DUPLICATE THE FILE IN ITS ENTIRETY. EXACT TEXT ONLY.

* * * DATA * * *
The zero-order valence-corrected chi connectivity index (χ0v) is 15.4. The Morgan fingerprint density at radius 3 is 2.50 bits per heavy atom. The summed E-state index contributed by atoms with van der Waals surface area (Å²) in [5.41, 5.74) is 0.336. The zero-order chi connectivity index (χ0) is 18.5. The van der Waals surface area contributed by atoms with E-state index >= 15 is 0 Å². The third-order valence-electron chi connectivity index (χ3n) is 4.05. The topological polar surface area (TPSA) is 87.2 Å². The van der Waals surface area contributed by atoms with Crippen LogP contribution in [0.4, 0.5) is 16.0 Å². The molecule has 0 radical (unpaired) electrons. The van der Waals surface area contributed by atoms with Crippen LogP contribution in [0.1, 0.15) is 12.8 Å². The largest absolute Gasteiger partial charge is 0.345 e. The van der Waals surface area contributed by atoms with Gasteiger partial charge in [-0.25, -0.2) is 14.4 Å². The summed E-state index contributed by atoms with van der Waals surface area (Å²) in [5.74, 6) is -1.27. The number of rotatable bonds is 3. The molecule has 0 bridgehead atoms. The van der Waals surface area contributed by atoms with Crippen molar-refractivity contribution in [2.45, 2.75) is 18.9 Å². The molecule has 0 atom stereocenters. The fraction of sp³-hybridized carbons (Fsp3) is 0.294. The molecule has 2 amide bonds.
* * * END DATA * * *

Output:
The zero-order valence-corrected chi connectivity index (χ0v) is 15.4. The Morgan fingerprint density at radius 3 is 2.50 bits per heavy atom. The summed E-state index contributed by atoms with van der Waals surface area (Å²) in [5.41, 5.74) is 0.336. The zero-order chi connectivity index (χ0) is 18.5. The van der Waals surface area contributed by atoms with E-state index >= 15 is 0 Å². The third-order valence-electron chi connectivity index (χ3n) is 4.05. The topological polar surface area (TPSA) is 87.2 Å². The van der Waals surface area contributed by atoms with Crippen LogP contribution in [0.4, 0.5) is 16.0 Å². The molecule has 0 radical (unpaired) electrons. The van der Waals surface area contributed by atoms with Crippen LogP contribution in [0.1, 0.15) is 12.8 Å². The largest absolute Gasteiger partial charge is 0.345 e. The van der Waals surface area contributed by atoms with Gasteiger partial charge in [-0.25, -0.2) is 14.4 Å². The summed E-state index contributed by atoms with van der Waals surface area (Å²) in [5.74, 6) is -1.27. The number of rotatable bonds is 3. The molecule has 0 bridgehead atoms. The van der Waals surface area contributed by atoms with Crippen molar-refractivity contribution in [2.45, 2.75) is 18.9 Å². The molecule has 0 atom stereocenters. The fraction of sp³-hybridized carbons (Fsp3) is 0.294. The molecule has 2 amide bonds.